Anthropology Career Options

Anthropology Artifact #4

In 2016, anthropologists and archaeologists had median annual earnings of $63,190*.
(*Source: Bureau of Labor Statistics (2016). Occupational Outlook Handbook. Retrieved from Occupational Outlook Handbook

Anthropologists study the origin and the physical, social, and cultural development and behavior of humans. They may examine the way of life, archaeological remains, language, or physical characteristics of people in various parts of the world. Some compare the customs, values, and social patterns of different cultures. Anthropologists usually concentrate in sociocultural anthropology, archaeology, linguistics, or biophysical anthropology.

Sociocultural anthropologists study the customs, cultures, and social lives of groups in settings that range from unindustrialized societies to modern urban centers. Linguistic anthropologists investigate the role of, and changes to, language over time in various cultures. Biophysical anthropologists research the evolution of the human body, look for the earliest evidences of human life, and analyze how culture and biology influence one another. Physical anthropologists examine human remains found at archaeological sites in order to understand population demographics and factors that affected these populations, such as nutrition and disease.

Archaeologists examine and recover material evidence, such as the ruins of buildings, tools, pottery, and other objects remaining from past human cultures in order to determine the chronology, history, customs, and living habits of earlier civilizations. Most anthropologists and archaeologists specialize in a particular region of the world.

Anthropologists and archaeologists will see the majority of their employment growth in the management, scientific, and technical consulting services industry. Anthropologists who work as consultants often apply anthropological knowledge and methods to problems ranging from economic development issues to forensics. Also, as construction projects increase, archaeologists will be needed to perform preliminary excavations in order to preserve historical sites and artifacts. These anthropologists and archaeologists are engaged in applied anthropology.

Source: Bureau of Labor Statistics, U.S. Department of Labor, Occupational Outlook Handbook, 2006-07 Edition, Social Scientists.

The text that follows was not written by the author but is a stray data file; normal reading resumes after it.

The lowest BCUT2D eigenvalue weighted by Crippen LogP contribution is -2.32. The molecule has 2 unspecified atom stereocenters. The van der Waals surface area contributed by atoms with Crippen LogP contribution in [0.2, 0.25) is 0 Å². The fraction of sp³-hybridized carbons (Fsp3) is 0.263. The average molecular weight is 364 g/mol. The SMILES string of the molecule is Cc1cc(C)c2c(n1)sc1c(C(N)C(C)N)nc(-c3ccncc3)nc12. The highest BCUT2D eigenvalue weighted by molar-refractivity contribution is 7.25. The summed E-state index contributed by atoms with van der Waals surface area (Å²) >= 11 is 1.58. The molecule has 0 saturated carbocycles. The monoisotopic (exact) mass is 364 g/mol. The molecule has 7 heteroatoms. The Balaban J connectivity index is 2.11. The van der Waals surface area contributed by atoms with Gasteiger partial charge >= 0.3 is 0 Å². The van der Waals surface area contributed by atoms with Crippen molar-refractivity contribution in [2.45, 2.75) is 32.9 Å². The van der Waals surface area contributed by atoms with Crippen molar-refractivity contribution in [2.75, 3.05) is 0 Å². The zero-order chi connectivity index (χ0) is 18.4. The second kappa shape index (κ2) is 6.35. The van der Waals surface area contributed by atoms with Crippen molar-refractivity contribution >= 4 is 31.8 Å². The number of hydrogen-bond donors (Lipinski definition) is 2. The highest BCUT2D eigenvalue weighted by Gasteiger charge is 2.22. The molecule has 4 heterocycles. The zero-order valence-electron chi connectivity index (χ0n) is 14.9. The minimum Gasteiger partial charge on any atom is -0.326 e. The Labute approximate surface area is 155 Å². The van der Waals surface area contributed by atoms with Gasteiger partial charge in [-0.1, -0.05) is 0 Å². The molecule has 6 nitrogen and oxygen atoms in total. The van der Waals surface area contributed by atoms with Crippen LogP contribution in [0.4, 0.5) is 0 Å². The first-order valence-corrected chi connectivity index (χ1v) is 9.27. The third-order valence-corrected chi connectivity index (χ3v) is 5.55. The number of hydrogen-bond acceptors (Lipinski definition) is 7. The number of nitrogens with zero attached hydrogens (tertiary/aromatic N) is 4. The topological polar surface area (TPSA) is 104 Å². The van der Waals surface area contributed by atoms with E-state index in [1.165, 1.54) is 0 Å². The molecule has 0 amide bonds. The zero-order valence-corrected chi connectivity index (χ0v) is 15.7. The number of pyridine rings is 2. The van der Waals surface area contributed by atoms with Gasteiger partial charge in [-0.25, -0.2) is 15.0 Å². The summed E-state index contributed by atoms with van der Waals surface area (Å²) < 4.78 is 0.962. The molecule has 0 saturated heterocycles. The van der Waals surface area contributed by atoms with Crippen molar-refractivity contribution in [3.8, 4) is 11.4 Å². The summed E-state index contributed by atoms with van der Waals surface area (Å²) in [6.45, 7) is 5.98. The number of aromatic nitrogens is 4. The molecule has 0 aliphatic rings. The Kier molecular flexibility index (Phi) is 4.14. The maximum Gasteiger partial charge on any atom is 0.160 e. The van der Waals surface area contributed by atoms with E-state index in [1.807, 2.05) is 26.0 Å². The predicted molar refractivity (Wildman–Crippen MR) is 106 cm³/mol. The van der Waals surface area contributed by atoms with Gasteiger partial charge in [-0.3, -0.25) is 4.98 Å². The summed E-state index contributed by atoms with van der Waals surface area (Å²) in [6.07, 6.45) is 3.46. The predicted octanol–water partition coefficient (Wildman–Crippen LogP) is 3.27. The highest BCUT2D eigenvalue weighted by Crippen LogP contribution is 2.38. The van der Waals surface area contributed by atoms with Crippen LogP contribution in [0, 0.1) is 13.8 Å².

Job Opportunities (a selection, not an exhaustive list):

  • Academic positions: The number of academic positions (community college and university jobs) are limited and are not expected to increase significantly in the coming years. Most require a Ph.D. as a minimum.
  • Archaeological field positions: There is diverse selection of work available for the archaeologist trained in field techniques. Many positions for field technicians, and as either field project managers or laboratory managers are available
  • Business/corporate anthropology: Ethnographic market research allows the anthropologist to use ethnographic fieldwork methods (participant observation and interviewing) to facilitate marketing surveys, explain workplace values and behaviors, evaluate customer experiences, and other similar opportunities.
  • Computer Science and information technology specialists provide input into database and software designs, localization and globalization of information, and human-factor engineering.
  • Cultural Resource Management (CRM) applies archaeological skills towards compliance with environmental and cultural resources regulations. This area of expertise is one of the fastest growing job markets in anthropology.
  • Forensic anthropology is a popular interest among students but the job openings are severely limited, usually require a Ph.D. in biological anthropology and a lengthy internship process.
  • Museum administration/curator: Trained anthropologists may work behind the scenes, preparing and preserving the museum collections. Alternatively, overview of museum educational programs and similar venues are often possible.
  • Not-for-profit organizations are often looking for the skills of an anthropologist to facilitate a wide range of community programs. Skills as a grant writer, manager, or as a policy maker are especially useful.

As many anthropologists will be self-employed, you are urged to consider completion of the EvCC Entrepreneurship Certificate at the same time you complete your first two years of study in anthropology.

Want to Learn More?

For information about careers in anthropology, contact:

For information about careers in archaeology, contact:

  • Society for American Archaeology, 900 2nd St. N.E., Suite 12, Washington, DC 20002-3560. Internet: 
  • Archaeological Institute of America, 656 Beacon St., 6th Floor, Boston, MA 02215-2006. Internet: 

For information about applied anthropology options, contact: